Browsers, plugins and virtual world steps in the right direction

We have great conversations in the virtual world industry about mass adoption of virtual worlds and how that might happen. Usually all the barriers to adoption are human not technical. Social resistance of world x or practice y or risk z within a particular business or social community. Some of this is based on fear or on thinking there will be a lack of control. However in all this is the great saviour of mass adoption. “Oh thats OK it works in a browser, no special hardware/software/IT Policy/training/implementation… etc is going to be needed so lets just adopt it.”.
That of course is a fallacy, but none the less I will take adoption trigger wherever I can and the more avenues to enagage with a virtual world the better. Of course Facebook, blogs, Twitter, Youtube etc all run in a browser and require little effort to access them, but still those scared of a revolution in communication will want to block them just in case people waste time on them.
That said there have been some very interesting developments the past few weeks with browser integration and virtual worlds.
Second Life announced and let out its Media Plugin framework into the wild (and a much improved website for us residents too). For those who don’t get involved in the details at the moment Second Life is able to do various things with content from outside of the virtual world. 1. Play a quicktime movie on a surface using the quicktime installed on your computer (or stream audio) 2. Place a read only version of a webpage on a surface, 3. Make requests for data out into the ether that is the internet and respond to that data (That was how Wimbledon worked).
The new plugin architecture lets that principle of using quicktime become open to people that want to write new plugins that we can then all take advantage of and use accordingly. Hence we have seen demos of remote terminal with VNC already crop up.
It is interesting that this stops the Second Life client being an extra client on the desktop and starts to make it actually a Browser that does streaming 3D as well. Web browsers really are just collection of plugins that do various things, the most used plugin for graphics tends to be Flash, but as you will have noticed this is not a download free plugin anymore as constant updates are required.
As we all become more literate with updating plugins ( or plugin providers become more more lazy with permanent updates), and as plugins get validated or certified by more IT departments and virus checkers then the always on nature of the web means a plugin is not the issue it once was.
This video from AimeeTrescothick uses the test client for a plugin (rather than a deployed one) but it shows using VNC to remote access into other machines. An example that anything can be wrapped in a plugin and delivered onto a surface in Second Life.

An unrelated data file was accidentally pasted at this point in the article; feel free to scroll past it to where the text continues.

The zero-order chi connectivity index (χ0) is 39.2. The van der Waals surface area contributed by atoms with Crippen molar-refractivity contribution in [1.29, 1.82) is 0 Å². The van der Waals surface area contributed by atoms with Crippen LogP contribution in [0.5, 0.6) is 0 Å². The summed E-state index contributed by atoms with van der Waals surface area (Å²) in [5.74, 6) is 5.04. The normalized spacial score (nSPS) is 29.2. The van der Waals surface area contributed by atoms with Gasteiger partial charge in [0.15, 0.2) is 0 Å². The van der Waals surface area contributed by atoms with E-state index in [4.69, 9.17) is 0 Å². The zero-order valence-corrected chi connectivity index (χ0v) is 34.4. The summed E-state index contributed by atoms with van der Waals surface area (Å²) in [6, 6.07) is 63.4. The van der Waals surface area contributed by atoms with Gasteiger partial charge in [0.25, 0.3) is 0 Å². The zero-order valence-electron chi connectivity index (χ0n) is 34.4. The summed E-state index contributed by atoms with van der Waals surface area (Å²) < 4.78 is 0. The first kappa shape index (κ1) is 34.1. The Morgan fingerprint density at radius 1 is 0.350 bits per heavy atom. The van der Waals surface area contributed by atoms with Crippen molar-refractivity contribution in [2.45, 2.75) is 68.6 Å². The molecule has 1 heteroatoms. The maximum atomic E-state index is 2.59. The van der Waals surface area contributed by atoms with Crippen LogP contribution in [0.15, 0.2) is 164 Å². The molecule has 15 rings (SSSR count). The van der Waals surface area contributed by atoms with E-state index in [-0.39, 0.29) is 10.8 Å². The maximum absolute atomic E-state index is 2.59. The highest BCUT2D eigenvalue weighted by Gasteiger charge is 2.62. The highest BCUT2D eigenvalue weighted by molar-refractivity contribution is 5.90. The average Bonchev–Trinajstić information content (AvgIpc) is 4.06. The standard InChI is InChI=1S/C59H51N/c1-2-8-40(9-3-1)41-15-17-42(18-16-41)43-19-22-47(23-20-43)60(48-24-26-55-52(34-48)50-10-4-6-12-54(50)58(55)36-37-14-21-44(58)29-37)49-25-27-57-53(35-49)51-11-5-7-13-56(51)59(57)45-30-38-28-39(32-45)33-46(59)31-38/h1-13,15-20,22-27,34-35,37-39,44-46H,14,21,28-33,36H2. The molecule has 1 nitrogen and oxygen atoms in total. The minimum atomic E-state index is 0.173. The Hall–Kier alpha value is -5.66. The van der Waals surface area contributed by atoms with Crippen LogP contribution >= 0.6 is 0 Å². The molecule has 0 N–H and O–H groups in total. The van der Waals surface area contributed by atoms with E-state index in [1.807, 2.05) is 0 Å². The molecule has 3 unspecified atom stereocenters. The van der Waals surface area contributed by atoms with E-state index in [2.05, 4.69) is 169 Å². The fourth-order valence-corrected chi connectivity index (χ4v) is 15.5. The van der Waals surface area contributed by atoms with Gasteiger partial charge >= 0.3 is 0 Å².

All the example we are seeing tend to be flat, but with a little bit of work and thought we can texture any surface with any data and this may act as a way to bring content rendered on another platform in world at least for viewing and with some interaction without actually copying assets from one place to another and causing copyright issues. I demonstrated this with a live rendered video avatar placed onto a sphere back in March 2008. The aim being to show that even with simple video replace you can get deliver content across worlds live.
The other interesting report was that of the the 3Di opensim viewer in a browser. This time a plugin to a web browser to enable access to the virtual environment side by side with web content. This was covered on New World Notes, and is well worth an investigative look.
A whole host of plugins already exist (and more on the way) for browser ultra rich content, Unity3d, Torque3d, Flash.
Of course Web.alive, Metaplace, ProtonMedia, Forterra, Qwaq, Vastpark, and vanilla Opensim all provide various degrees of this too, some have plugins, some are plugins but the key is nothing is isolated. These are not supposed to be locked away structured game experiences, they provide live integration between people, experiences and data when they physically cant be together in a real space.
So we have an increasing number of technical implementations to show information, some of it 3d, in web browsers, in custom clients even on handhelds. We have network connectivity to allow live interactions between people in those environments. Clearly the more ways to access and interact the more likely people are to just do that.
So just as we have seen the open letter to your boss, and an open letter to your metaverse evangelist we need a very simple open letter to everyone.
Don’t be scared, it will be alright, you can benefit from this revolution.